Nukona Manages Mobile App by App
Startup Nukona is taking a different tack from mobile virtualization advocates when it comes to securing and managing apps, introducing a "wrapper" for individual apps in which enterprises can apply a specific set of policies for each one.
This week, the enterprise mobile management vendor made generally available Version 2 of its iOS and Android software, which adds application policy management to Nukona's existing tools for device management and building customized enterprise app stores. For now, IT departments can choose from among a set of policies, such as requiring user authentication to use the app, encryption of all data the app stores on the device, and whether the app can be used offline. In the future, Nukona could give IT departments the ability to write their own policies, said Brad Murdoch, Nukona's chief marketing officer.
As IT departments watch more consumers bringing their own phones and tablets into work, and seek to allow this with "bring your own device" policies, carriers and software vendors are trying to help them protect the enterprise. Data security, virus protection and regulatory compliance are among the issues that have to be addressed when personal and business software coexist on a single device. This week, AT&T announced its Toggle software for setting up separate "sandboxes" for each aspect of a device, and Verizon Wireless is on the verge of doing the same with VMware virtualization.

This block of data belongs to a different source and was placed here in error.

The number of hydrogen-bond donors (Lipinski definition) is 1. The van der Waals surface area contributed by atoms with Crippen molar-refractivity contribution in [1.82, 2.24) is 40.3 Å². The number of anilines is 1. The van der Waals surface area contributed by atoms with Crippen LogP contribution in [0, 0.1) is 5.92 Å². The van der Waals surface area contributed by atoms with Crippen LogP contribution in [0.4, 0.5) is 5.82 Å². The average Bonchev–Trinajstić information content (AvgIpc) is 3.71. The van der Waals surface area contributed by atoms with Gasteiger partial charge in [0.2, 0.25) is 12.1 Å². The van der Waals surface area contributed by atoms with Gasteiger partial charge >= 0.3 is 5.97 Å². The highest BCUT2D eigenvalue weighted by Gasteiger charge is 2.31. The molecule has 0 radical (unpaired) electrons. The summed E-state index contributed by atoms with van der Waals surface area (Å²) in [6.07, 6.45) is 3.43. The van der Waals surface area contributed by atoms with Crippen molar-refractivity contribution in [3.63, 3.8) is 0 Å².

These "dual-persona" architectures may limit enterprises' flexibility by imposing the same policies on all business apps, and they can force developers to modify apps in order to make them work within the sandbox, Murdoch said. Nukona's application policy management wrappers leave apps alone and allow for the right set of policies to be applied to each app, he said.
The consumer-oriented apps and features that may also reside on the devices don't affect the critical enterprise apps because of controls in the wrapper that are activated when employees begin to use an enterprise app, Murdoch said. For example, one policy Nukona is now developing would use new device control tools in iOS 5 to block an employee from using the camera while running a particular application. At any other time, that user would be free to take photos.
Nukona's enterprise app store software is designed to let companies set up stores of internally developed and third-party apps that are hand-picked by the IT department for appropriateness to all employees or certain departments or job descriptions. Employees with new devices can email the IT department to request a link to the password-protected store, Murdoch said. The new application policy "wrappers" can be used to impose controls on the apps in that store.